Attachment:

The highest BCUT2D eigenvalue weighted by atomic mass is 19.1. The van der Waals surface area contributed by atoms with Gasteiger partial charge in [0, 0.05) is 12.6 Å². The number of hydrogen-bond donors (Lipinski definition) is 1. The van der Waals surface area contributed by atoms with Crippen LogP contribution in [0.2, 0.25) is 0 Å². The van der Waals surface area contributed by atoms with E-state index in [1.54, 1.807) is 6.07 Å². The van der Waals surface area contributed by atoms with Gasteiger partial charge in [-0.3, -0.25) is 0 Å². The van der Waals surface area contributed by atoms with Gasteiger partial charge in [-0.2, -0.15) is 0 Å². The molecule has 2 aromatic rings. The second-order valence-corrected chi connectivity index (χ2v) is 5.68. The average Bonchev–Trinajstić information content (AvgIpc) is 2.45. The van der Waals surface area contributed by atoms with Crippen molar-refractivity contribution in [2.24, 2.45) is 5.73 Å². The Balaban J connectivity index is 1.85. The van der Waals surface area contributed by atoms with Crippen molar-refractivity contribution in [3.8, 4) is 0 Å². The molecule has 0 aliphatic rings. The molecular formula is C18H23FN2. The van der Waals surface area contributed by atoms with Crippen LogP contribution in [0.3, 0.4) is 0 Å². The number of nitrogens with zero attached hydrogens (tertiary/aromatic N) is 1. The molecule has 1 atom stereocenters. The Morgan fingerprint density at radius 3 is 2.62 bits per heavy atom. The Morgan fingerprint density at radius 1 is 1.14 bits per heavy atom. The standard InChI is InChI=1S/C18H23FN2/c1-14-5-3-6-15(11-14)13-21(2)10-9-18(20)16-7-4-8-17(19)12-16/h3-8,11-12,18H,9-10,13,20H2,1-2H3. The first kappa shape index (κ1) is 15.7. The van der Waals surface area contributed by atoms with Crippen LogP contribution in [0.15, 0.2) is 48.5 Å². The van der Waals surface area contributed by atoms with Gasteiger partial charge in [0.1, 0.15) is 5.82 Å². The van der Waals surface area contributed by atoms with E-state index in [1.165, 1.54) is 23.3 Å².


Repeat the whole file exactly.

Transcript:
The highest BCUT2D eigenvalue weighted by atomic mass is 19.1. The van der Waals surface area contributed by atoms with Gasteiger partial charge in [0, 0.05) is 12.6 Å². The number of hydrogen-bond donors (Lipinski definition) is 1. The van der Waals surface area contributed by atoms with Crippen LogP contribution in [0.2, 0.25) is 0 Å². The van der Waals surface area contributed by atoms with E-state index in [1.54, 1.807) is 6.07 Å². The van der Waals surface area contributed by atoms with Gasteiger partial charge in [-0.3, -0.25) is 0 Å². The van der Waals surface area contributed by atoms with Gasteiger partial charge in [-0.2, -0.15) is 0 Å². The molecule has 2 aromatic rings. The second-order valence-corrected chi connectivity index (χ2v) is 5.68. The average Bonchev–Trinajstić information content (AvgIpc) is 2.45. The van der Waals surface area contributed by atoms with Crippen molar-refractivity contribution in [2.24, 2.45) is 5.73 Å². The Balaban J connectivity index is 1.85. The van der Waals surface area contributed by atoms with Crippen molar-refractivity contribution in [3.8, 4) is 0 Å². The molecule has 0 aliphatic rings. The molecular formula is C18H23FN2. The van der Waals surface area contributed by atoms with Crippen LogP contribution in [0.3, 0.4) is 0 Å². The number of nitrogens with zero attached hydrogens (tertiary/aromatic N) is 1. The molecule has 1 atom stereocenters. The Morgan fingerprint density at radius 3 is 2.62 bits per heavy atom. The Morgan fingerprint density at radius 1 is 1.14 bits per heavy atom. The standard InChI is InChI=1S/C18H23FN2/c1-14-5-3-6-15(11-14)13-21(2)10-9-18(20)16-7-4-8-17(19)12-16/h3-8,11-12,18H,9-10,13,20H2,1-2H3. The first kappa shape index (κ1) is 15.7. The van der Waals surface area contributed by atoms with Crippen LogP contribution in [0.15, 0.2) is 48.5 Å². The van der Waals surface area contributed by atoms with Gasteiger partial charge in [0.1, 0.15) is 5.82 Å². The van der Waals surface area contributed by atoms with E-state index in [1.165, 1.54) is 23.3 Å².